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More than 750,000 children are abused or neglected each year in America. Child maltreatment does not fall exclusively on any particular group of children or families, however substance abuse, untreated mental health problems, domestic violence, and social or financial stress can put children at increased risk of child abuse and neglect. To prevent child maltreatment it is critical to address the needs of the whole family.
Treating families’ problems and helping parents get the services they need to stay employed, remain healthy, treat their substance abuse, or help them escape domestic violence can prevent families from coming to the attention of the child welfare system. In addition to treating children after they have been abused or neglected, we must invest more in prevention and specialized treatment to strengthen families and ensure that no child is maltreated. Building public awareness, creating supportive communities and establishing partnerships with organizations and community leaders to prevent child abuse and neglect are all important tools to prevent child abuse.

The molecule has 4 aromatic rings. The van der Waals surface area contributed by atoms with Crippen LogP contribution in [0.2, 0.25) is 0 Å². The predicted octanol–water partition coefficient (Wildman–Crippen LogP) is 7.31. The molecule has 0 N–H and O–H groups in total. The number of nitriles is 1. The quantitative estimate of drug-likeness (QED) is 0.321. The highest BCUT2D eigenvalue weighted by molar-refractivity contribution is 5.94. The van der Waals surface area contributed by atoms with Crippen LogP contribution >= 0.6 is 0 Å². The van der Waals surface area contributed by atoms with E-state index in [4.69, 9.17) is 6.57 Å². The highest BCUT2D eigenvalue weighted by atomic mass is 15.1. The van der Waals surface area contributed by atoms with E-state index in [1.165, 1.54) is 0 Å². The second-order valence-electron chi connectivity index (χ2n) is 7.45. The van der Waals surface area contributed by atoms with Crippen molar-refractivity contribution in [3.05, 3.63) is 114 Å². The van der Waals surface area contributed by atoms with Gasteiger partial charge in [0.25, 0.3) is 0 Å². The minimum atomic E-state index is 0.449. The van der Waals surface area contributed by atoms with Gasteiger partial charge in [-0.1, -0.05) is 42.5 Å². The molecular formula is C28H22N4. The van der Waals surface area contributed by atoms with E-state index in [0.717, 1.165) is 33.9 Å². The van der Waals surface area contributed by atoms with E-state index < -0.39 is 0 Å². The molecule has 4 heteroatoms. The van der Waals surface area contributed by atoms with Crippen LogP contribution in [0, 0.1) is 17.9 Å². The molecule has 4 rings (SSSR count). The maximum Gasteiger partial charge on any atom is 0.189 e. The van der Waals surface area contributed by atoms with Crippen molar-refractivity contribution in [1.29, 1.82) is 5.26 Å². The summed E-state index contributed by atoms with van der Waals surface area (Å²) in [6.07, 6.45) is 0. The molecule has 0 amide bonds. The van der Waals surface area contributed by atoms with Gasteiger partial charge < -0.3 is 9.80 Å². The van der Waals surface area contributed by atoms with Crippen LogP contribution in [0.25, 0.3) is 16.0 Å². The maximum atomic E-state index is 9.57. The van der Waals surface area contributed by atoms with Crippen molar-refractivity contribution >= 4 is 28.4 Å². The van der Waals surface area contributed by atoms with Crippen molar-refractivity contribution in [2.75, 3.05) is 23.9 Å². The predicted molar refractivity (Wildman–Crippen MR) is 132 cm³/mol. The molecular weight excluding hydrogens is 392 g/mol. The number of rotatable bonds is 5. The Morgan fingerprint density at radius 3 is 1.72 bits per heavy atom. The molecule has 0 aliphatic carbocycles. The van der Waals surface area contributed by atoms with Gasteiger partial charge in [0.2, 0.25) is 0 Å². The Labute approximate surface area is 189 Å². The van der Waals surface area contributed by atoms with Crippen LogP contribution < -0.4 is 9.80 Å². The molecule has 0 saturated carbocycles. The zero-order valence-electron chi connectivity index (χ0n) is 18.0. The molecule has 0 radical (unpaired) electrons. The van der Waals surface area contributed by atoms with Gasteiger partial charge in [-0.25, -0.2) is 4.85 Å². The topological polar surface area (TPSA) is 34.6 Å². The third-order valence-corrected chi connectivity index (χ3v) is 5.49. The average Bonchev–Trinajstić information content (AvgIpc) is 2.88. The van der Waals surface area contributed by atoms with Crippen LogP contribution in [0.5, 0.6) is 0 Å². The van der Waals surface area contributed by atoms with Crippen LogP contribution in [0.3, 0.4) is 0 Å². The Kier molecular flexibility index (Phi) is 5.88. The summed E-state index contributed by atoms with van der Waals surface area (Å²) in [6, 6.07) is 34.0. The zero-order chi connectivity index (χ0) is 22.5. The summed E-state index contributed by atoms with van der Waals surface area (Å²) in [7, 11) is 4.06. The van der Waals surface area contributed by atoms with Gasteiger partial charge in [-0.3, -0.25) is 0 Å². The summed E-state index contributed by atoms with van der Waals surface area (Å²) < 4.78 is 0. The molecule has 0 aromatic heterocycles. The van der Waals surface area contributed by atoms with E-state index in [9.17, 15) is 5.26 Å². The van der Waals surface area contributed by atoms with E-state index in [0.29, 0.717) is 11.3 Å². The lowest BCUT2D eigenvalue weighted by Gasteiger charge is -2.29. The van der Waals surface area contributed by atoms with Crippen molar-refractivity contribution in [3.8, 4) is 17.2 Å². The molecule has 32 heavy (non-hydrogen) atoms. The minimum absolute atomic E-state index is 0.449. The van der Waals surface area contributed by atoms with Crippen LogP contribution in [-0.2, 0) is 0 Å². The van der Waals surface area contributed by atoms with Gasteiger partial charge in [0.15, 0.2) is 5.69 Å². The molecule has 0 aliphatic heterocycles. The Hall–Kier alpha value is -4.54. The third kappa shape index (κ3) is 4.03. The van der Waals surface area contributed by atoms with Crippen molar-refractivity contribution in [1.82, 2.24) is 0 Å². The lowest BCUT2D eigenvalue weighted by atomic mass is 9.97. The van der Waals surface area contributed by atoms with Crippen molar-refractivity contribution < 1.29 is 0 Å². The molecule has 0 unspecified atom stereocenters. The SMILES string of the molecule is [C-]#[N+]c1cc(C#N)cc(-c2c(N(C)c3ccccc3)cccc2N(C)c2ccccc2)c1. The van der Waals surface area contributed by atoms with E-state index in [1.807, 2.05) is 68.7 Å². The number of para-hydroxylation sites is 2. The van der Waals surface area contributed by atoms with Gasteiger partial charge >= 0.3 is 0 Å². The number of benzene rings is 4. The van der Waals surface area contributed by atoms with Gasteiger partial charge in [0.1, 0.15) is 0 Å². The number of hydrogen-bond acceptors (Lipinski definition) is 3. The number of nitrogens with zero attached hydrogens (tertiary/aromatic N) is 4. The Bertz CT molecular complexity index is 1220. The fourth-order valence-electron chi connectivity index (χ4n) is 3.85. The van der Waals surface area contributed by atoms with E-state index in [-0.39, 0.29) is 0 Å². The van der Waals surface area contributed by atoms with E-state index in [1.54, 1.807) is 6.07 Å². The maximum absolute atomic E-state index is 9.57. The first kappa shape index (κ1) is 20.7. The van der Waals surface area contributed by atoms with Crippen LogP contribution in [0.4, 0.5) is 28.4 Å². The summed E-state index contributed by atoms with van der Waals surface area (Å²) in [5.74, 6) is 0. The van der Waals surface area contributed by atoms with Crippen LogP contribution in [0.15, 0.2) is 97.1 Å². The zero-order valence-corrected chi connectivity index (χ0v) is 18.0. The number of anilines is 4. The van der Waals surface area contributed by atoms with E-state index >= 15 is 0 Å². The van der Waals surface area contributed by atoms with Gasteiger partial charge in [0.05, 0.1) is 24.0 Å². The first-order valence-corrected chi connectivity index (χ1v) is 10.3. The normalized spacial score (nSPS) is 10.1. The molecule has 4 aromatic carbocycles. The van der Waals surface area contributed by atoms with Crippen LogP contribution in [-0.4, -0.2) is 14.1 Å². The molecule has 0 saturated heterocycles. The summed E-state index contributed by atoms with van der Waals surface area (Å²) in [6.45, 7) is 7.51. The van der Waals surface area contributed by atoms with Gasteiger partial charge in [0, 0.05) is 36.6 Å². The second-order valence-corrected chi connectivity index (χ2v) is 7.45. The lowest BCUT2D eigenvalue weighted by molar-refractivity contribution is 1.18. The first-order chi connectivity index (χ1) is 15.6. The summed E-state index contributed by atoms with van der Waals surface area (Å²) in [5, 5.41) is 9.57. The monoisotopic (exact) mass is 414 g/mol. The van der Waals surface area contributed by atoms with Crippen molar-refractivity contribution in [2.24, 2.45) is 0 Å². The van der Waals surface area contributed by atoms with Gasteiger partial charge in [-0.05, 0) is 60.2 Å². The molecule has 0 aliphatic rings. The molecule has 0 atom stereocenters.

Investing more in prevention also makes good economic sense because prevention programs are cost-effective. Prevent Child Abuse America estimates that the cost of child maltreatment when not prevented is nearly $104 billion each year – or over $280 million each day - in direct and indirect costs.
Every 42 seconds a child is abused or neglected. More than 750,000 children were abused or neglected in 2009. Nearly 80 percent of these were victims of neglect. Forty percent of the abused or neglected children received services. Faced with the current economic crisis, many families are struggling with unemployment, homelessness, hunger and loss of important services. It is now more critical than ever to ensure that these children and families get help. Recent passage of the historic Patient Protection and Affordable Care Act will help millions of parents and children get the health coverage they need. The health reform legislation also makes significant investments in prevention. It establishes a $1.5 billion Early Childhood Home Visiting program, (Sec. 2951), which will deliver in-home early education and support services to families with young children and families expecting children. Quality, evidence-based home visitation services produce improved outcomes for children and families in important areas: child health and development, greater school readiness, academic achievement, parental involvement, parental employment and economic self sufficiency, and reduced child abuse, neglect and juvenile delinquency. Learn more about this new prevention by viewing New Investments to Help Children and Families: The Patient Protection and Affordable Care Act and the Early Childhood Home Visiting Program.